The other day at Romance University, I posted a few tips on how to incorporate setting details. I thought we might continue the discussion here by looking at a few examples of good portrayals of setting details. If you haven't already read that post, you might want to take a look at it so you have the context for this discussion.
So let's take a look at a sample from "The Remains of the Day" by Kazuo Ishiguro. This book is told from the point of view of a butler in one of England's great houses during the world war period. It is, in great part, the butler's attempt to understand his relationship to and character of Lord Darlington, the previous owner of the house. Here's the sample paragraph:
The study doors are those that face one as one comes down the great staircase. There is outside the study today a glass cabinet displaying various of Mr Farraday's ornaments, but throughout Lord Darlington's days, there stood at that spot a bookshelf containing many volumes of encyclopedia, including a complete set of the Britannica. It was a ploy of Lord Darlington's to stand at this shelf studying the spines of the encyclopedias as I came down the staircase, and sometimes, to increase the effect of an accidental meeting, he would actually pull out a volume and pretend to be engrossed as I completed my descent. Then, as I passed him, he would say: 'Oh, Stevens, there was something I meant to say to you.' And with that, he would wander back into his study, to all appearances still thoroughly engrossed in the volume held open in his hands. It was invariably embarrassment at what he was about to impart which made Lord Darlington adopt such an approach, and even once the study door was closed behind us, he would often stand by the window and make a show of consulting the encyclopedia throughout our conversation.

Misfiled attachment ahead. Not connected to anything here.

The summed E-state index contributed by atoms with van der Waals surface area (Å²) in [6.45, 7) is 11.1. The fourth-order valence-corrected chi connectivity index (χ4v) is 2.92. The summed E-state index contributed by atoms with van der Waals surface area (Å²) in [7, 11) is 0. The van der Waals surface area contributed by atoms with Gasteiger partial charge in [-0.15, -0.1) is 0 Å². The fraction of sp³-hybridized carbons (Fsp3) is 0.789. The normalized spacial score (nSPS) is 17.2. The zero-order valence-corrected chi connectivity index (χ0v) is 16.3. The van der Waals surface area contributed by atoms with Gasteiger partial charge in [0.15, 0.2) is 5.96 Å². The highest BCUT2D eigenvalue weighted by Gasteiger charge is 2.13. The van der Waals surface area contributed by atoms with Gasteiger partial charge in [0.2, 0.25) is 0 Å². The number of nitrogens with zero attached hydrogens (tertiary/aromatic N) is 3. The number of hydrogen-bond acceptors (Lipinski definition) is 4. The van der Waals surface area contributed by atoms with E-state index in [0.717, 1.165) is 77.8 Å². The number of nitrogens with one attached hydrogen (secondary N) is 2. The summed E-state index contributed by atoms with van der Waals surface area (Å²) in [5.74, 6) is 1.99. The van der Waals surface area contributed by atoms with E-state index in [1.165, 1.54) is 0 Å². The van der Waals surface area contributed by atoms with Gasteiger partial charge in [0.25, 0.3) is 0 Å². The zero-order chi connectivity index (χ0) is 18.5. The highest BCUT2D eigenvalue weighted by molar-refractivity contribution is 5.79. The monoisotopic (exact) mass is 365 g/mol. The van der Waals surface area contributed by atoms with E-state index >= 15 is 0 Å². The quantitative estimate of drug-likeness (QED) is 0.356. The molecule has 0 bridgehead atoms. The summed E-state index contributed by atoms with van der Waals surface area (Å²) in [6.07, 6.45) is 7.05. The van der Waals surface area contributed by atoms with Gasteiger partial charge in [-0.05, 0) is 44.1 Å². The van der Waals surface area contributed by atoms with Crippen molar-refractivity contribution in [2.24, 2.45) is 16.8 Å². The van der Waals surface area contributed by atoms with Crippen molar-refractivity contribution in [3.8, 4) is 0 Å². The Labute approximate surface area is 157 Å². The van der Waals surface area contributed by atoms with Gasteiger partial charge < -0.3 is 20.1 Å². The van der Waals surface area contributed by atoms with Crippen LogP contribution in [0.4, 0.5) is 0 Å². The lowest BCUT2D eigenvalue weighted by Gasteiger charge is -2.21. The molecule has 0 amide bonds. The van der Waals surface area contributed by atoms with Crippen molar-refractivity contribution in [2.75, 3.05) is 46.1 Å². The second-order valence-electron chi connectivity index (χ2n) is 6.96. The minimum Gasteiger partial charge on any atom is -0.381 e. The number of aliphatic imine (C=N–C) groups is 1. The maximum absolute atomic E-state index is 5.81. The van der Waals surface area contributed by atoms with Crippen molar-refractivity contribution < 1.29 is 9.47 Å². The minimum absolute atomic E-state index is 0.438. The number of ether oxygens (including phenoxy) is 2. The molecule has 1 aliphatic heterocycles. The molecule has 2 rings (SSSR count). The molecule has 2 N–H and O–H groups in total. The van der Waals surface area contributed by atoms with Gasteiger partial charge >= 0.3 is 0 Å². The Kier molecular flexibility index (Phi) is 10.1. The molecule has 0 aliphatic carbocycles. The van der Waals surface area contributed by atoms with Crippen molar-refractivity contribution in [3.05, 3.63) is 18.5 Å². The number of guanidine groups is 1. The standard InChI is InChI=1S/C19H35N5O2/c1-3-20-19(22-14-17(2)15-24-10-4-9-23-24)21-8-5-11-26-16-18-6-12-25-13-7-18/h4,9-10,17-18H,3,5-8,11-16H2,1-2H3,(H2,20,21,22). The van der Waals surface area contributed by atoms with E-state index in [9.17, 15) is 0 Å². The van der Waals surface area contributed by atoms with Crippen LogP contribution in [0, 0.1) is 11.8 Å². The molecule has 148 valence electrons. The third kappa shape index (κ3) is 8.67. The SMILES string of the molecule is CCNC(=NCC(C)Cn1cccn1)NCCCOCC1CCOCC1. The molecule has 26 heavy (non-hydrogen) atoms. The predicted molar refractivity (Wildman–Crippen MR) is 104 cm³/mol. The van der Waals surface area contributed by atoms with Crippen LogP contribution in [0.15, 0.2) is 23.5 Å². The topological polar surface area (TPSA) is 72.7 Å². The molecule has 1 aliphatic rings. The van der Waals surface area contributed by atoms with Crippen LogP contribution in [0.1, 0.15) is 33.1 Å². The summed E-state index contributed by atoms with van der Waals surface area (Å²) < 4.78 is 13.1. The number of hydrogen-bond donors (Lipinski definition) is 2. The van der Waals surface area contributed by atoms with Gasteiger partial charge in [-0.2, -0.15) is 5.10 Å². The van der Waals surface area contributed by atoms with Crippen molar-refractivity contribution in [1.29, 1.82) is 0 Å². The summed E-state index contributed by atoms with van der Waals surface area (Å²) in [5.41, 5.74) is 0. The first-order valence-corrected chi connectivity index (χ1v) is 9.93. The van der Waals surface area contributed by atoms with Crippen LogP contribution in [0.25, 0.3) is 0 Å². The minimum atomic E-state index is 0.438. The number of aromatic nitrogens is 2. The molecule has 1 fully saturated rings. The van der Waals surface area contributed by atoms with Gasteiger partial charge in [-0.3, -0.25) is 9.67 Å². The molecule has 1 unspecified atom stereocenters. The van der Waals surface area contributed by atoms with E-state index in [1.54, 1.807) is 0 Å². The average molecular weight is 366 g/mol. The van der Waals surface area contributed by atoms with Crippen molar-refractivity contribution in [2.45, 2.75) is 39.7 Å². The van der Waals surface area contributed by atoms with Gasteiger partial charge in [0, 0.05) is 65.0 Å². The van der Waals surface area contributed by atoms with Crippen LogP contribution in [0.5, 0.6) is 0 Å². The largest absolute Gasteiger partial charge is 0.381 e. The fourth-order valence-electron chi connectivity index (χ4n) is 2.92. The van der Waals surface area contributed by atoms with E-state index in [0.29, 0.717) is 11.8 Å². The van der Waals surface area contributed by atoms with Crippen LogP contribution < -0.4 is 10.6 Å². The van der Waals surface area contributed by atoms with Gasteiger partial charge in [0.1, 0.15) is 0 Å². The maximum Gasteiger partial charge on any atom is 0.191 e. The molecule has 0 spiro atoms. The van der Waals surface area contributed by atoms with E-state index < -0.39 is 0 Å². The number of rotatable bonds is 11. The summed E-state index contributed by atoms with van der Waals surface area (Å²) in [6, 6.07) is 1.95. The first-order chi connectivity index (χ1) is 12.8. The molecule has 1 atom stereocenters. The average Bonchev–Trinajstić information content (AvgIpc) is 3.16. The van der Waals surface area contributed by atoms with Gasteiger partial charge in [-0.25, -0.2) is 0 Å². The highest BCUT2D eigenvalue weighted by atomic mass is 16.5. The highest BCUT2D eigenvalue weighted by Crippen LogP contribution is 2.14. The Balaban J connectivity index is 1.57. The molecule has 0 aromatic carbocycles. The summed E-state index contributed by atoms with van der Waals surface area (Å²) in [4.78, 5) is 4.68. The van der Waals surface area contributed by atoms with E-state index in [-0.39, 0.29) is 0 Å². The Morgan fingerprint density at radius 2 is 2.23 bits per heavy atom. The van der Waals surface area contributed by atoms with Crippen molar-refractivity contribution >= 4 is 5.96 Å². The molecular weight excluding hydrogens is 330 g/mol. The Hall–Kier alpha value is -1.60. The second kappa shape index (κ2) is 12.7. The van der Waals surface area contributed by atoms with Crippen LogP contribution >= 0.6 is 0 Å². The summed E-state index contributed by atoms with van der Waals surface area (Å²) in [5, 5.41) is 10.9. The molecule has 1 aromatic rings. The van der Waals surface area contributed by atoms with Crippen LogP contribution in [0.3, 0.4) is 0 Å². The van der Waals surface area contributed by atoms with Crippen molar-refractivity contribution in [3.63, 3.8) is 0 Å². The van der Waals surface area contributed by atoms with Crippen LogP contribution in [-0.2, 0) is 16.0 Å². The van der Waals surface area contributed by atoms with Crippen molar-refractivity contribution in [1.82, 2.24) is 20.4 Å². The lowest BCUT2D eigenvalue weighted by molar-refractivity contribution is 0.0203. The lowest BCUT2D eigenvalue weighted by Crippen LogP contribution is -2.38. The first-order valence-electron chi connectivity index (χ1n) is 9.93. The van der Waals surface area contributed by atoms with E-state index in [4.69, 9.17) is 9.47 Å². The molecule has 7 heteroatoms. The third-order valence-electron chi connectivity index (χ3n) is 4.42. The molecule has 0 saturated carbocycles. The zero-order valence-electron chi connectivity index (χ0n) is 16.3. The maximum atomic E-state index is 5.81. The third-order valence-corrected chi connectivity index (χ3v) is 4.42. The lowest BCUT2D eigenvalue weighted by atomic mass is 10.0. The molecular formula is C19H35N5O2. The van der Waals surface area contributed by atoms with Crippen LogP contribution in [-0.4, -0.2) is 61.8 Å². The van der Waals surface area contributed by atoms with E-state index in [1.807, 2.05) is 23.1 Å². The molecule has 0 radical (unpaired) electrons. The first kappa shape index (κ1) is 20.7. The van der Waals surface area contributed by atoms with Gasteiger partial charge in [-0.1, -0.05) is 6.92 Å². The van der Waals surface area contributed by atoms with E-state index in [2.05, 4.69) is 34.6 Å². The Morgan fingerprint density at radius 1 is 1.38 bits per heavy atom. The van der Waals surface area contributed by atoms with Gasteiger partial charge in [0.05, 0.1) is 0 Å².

Nice paragraph, isn't it? Its primary focus is on a detail of the habitual interaction between Lord Darlington and his butler, and setting details are used to enhance the butler's interpretation of that interaction. Let's break it down.
We start with two sentences of unmixed description of setting details:
The study doors are those that face one as one comes down the great staircase. There is outside the study today a glass cabinet displaying various of Mr Farraday's ornaments, but throughout Lord Darlington's days, there stood at that spot a bookshelf containing many volumes of encyclopedia, including a complete set of the Britannica.
These are slow, deliberate sentences, which is in keeping with the butler's voice and character. The first sentence gives us two setting details in relation to each other -- exactly what we mean when we talk about orientation. This kind of orientation is a powerful tool to bring the reader into the physical space of the book world. It's not just a list of details -- a staircase, a room, doors -- but an explanation of how these pieces relate to one another. This is an effective and concise way to present setting information.